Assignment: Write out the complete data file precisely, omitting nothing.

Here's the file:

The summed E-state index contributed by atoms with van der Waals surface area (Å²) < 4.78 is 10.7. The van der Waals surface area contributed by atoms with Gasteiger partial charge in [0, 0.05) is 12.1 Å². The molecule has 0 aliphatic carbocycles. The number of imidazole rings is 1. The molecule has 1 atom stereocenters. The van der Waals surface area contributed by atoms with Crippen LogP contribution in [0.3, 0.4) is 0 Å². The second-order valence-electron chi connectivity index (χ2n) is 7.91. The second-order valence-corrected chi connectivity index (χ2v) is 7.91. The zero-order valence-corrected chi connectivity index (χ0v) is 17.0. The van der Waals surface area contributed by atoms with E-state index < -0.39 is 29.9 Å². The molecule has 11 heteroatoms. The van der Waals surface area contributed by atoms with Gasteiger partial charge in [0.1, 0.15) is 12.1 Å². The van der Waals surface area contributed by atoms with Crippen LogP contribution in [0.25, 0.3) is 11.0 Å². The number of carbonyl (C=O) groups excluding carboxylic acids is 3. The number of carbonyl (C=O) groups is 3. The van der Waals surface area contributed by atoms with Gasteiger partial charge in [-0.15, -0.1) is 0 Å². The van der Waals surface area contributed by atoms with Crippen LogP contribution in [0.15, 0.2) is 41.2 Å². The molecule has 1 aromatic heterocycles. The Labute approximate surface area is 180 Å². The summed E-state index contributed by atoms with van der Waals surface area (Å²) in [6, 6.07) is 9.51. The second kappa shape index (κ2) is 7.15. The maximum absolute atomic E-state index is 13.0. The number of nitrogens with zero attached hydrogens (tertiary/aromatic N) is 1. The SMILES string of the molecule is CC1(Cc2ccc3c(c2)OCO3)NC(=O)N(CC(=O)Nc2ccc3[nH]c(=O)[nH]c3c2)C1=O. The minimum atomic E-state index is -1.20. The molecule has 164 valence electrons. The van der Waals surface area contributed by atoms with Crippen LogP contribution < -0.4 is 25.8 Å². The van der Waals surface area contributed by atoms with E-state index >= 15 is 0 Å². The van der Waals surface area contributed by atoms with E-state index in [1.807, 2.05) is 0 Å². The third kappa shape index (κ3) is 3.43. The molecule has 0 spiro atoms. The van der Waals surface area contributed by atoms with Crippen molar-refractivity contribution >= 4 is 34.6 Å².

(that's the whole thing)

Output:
The summed E-state index contributed by atoms with van der Waals surface area (Å²) < 4.78 is 10.7. The van der Waals surface area contributed by atoms with Gasteiger partial charge in [0, 0.05) is 12.1 Å². The molecule has 0 aliphatic carbocycles. The number of imidazole rings is 1. The molecule has 1 atom stereocenters. The van der Waals surface area contributed by atoms with Crippen LogP contribution in [0.3, 0.4) is 0 Å². The second-order valence-electron chi connectivity index (χ2n) is 7.91. The second-order valence-corrected chi connectivity index (χ2v) is 7.91. The zero-order valence-corrected chi connectivity index (χ0v) is 17.0. The van der Waals surface area contributed by atoms with E-state index < -0.39 is 29.9 Å². The molecule has 11 heteroatoms. The van der Waals surface area contributed by atoms with Gasteiger partial charge in [0.1, 0.15) is 12.1 Å². The van der Waals surface area contributed by atoms with Crippen LogP contribution in [0.25, 0.3) is 11.0 Å². The number of carbonyl (C=O) groups excluding carboxylic acids is 3. The number of carbonyl (C=O) groups is 3. The van der Waals surface area contributed by atoms with Gasteiger partial charge in [-0.15, -0.1) is 0 Å². The van der Waals surface area contributed by atoms with Crippen LogP contribution in [0.15, 0.2) is 41.2 Å². The molecule has 1 aromatic heterocycles. The Labute approximate surface area is 180 Å². The summed E-state index contributed by atoms with van der Waals surface area (Å²) in [6, 6.07) is 9.51. The second kappa shape index (κ2) is 7.15. The maximum absolute atomic E-state index is 13.0. The number of nitrogens with zero attached hydrogens (tertiary/aromatic N) is 1. The SMILES string of the molecule is CC1(Cc2ccc3c(c2)OCO3)NC(=O)N(CC(=O)Nc2ccc3[nH]c(=O)[nH]c3c2)C1=O. The minimum atomic E-state index is -1.20. The molecule has 164 valence electrons. The van der Waals surface area contributed by atoms with Crippen LogP contribution < -0.4 is 25.8 Å². The van der Waals surface area contributed by atoms with E-state index >= 15 is 0 Å². The van der Waals surface area contributed by atoms with E-state index in [1.807, 2.05) is 0 Å². The third kappa shape index (κ3) is 3.43. The molecule has 0 spiro atoms. The van der Waals surface area contributed by atoms with Crippen molar-refractivity contribution >= 4 is 34.6 Å².